by Thomas C. Lawson, CFE, CII
At APSCREEN, we are constantly asked why we live in the Stone Age with respect to using paper consent forms and requiring “live” or “wet” signatures on those consents.
While just about every one of my competitors will laugh us off, the proof of our being right about not cutting corners and doing the job right is exemplified in the following legal case:
In addition, we also refer you to the new EEOC Guidance document regarding Background Checks. This link is to a presentation I did decoding these new EEOC guidelines.
These are the definitive cases that address the practice of short-cutting in the name of efficiency that is prevalent within the employment screening industry.
With the cost of doing business continuing to rise, it is somewhat seductive to want to expedite internal processes by eliminating paper wherever possible … but it comes at a price.
If you have ever gone through a Consumer Reporting Agency audit, you know that the auditor will tell you that “unfortunately we cannot accept e-signatures on consent forms for consumer reports.” After which they let you know your access privileges have been revoked.
At APSCREEN we have required a wet signature for every consumer report we have run since 1980.
Because of this strict policy, we believe that neither we, nor any of our clients have ever been sued for improper consent or any other operational violation of the myriad laws surrounding the employment screening concept.
So, how does APSCREEN compare to a Rolex Watch? Well, if you know anything about a Rolex watch, you will know that Rolex does not take a “batch” of their watch movements and certify the batch, ever. They certify each and every watch movement with a COSC certification.
That means that every Rolex watch goes through the rigorous process of independent Swiss Certification in order to be able to reside in a Rolex watch case. It costs more that way, but this process allows Rolex to ensure that every watch it sells is bulletproof and will work at 600 fathoms, or at the top of Mount Everest – undisturbed by external forces.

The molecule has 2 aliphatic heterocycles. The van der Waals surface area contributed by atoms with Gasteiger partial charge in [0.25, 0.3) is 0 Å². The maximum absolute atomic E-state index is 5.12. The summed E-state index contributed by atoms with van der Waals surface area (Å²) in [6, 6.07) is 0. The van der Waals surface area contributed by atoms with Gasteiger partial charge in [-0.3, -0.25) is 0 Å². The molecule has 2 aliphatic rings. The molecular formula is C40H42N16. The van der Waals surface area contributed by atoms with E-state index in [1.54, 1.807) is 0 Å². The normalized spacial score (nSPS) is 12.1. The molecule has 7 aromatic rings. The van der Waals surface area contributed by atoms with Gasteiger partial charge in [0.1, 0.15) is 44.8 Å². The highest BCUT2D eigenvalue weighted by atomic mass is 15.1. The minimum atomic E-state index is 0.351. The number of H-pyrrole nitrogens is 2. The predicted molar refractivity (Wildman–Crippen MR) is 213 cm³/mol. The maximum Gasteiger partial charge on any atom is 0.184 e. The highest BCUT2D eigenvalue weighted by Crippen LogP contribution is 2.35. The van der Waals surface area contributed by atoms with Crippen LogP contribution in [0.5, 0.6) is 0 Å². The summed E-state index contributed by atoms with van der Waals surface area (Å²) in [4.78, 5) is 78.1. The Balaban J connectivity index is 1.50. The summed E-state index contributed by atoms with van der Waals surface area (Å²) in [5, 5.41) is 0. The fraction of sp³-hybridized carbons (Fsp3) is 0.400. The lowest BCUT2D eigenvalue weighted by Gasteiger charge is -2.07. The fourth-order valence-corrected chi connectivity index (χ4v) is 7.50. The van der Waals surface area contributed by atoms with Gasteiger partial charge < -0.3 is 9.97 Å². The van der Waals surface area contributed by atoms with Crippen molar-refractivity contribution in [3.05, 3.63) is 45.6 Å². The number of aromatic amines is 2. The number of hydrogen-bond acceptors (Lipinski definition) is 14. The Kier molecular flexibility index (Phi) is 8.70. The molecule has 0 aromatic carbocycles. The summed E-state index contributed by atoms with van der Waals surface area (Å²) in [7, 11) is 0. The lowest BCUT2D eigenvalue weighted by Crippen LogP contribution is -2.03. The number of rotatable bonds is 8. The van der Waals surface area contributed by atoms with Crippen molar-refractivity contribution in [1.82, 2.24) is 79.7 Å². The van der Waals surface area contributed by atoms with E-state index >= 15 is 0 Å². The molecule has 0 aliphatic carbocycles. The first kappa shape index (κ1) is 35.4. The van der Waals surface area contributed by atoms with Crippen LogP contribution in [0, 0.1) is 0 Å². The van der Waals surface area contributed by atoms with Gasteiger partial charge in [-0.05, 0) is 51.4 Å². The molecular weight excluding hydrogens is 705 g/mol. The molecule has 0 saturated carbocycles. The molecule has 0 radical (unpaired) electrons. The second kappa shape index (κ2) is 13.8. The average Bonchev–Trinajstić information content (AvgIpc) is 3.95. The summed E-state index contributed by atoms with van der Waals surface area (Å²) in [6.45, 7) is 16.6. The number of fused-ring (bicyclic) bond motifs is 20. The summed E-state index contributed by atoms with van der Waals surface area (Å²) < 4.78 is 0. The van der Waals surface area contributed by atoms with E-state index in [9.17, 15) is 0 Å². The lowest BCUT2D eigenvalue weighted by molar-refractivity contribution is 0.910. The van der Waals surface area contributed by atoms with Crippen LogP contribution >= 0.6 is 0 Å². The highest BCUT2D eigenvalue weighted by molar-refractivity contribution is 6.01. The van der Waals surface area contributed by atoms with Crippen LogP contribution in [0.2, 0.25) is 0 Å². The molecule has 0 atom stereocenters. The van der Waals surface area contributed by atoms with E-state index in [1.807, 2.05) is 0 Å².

In today’s automated manufacturing environment, that kind of precision is virtually unheard of but that is why the Rolex watch is the top standard of the world.
This same elite philosophy has been used at APSCREEN for over 32 years. For example, you can’t fake consent, and until someone actually develops a method that undeniably guarantees that an e-signature sent via the web is in fact from the applicant, then we’ll continue to only accept signed consent forms.
In summary, the FCRA Section 613 (a)(2) does not care what the cost of a search is. For example, this law states that the record shall be “complete and up-to-date.” Such is the concept of consent, which under FCRA Section 604, a consumer report for employment purposes may be obtained based on the “consumer’s written consent.”
Nowhere have we ever seen any of the privacy or consumer reporting laws say that an “electronically signed consent” is an acceptable form of consent.
With all of the automation that today’s technology requires, APSCREEN still can’t ignore that the laws affecting employment screening do not address anything other than doing the job properly and getting a real consent.
So, now run out and get a Rolex if you want the best watch possible, and we already think you know who the best choice is for an employment screening company. Don’t hesitate to call me if you have any questions.